Dr. Lee trained at the most highly sought-after cornea fellowship in the country and is an experienced cornea surgeon. The past decade has been a period of exciting progress in the field of cornea transplantation, and Dr. Lee offers all types of cornea transplants, both partial and full.
The cornea is the window in the front of the eye, and the healthy cornea is clear and about half a millimeter thick. The cornea provides about two-thirds of the focusing power of the eye, so a healthy cornea is critical to your vision. Dr. Lee has performed hundreds of transplants and will perform a thorough assessment to recommend the type that is best for you.
Full Thickness Transplant (Penetrating Keratoplasty)
The cornea became the first tissue to be transplanted successfully into a human in 1905. For about 100 years, full-thickness cornea replacement was the dominant surgery, in which the entire central part of the cornea is removed and a full thickness replacement from a donor is sewn into place. This surgery, also known as penetrating keratoplasty, is still the best option for many corneal conditions.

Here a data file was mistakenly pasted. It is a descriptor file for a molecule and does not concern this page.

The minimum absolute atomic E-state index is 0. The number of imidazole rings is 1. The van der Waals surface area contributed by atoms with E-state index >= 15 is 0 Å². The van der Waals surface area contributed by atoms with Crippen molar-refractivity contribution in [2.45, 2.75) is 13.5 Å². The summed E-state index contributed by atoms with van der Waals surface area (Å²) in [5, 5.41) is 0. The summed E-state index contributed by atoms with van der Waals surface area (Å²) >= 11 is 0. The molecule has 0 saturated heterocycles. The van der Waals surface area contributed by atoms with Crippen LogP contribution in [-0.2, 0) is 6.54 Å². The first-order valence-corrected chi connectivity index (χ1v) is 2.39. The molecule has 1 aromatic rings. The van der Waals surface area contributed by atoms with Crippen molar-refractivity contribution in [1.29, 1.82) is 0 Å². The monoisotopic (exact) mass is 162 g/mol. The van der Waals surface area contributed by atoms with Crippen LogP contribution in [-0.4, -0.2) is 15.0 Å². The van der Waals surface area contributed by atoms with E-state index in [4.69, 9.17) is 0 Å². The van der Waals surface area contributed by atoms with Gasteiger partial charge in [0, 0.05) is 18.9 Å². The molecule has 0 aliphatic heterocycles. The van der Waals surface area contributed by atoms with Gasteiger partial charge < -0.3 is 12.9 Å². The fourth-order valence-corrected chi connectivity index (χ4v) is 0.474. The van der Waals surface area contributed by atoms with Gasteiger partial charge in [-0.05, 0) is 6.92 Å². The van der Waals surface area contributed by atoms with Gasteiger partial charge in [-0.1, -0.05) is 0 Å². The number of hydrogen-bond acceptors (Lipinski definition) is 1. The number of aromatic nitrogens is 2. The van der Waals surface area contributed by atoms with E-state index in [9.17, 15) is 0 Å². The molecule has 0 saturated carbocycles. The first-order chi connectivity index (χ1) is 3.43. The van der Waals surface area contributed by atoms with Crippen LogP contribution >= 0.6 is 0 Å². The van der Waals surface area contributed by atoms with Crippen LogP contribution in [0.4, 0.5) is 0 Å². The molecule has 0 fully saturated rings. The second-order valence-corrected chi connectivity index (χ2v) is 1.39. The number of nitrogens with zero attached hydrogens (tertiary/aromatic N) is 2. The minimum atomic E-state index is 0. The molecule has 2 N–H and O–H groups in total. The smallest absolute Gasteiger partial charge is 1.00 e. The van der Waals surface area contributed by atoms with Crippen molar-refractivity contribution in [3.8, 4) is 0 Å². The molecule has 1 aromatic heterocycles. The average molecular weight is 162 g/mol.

Partial Thickness Transplant (Endothelial Keratoplasty or DALK)
More recently, the trend has been to replace the diseased part of the cornea, called partial thickness or lamellar transplantation. The most common layer to be replaced is the endothelium, the innermost layer of the cornea. A healthy endothelium prevents the cornea from swelling, which leads to cloudy vision. However, your body cannot grow more endothelial cells. Certain inborn conditions can accelerate cell loss, as can a history of eye surgery.
Other times, the front layers of the cornea need to be replaced, but the endothelium is healthy. A different partial thickness transplant, called a deep anterior lamellar keratoplasty (DALK), may be an option in these cases.
Thanks to his advanced training in cornea, cataract, and glaucoma surgery, Dr. Lee has extensive experience in dealing with complex surgical problems involving the front part of the eye. When he was at the University of Washington, other eye surgeons throughout the Pacific Northwest, Alaska, and Hawaii sent him their most complex cases. He now brings this background to the Bay Area.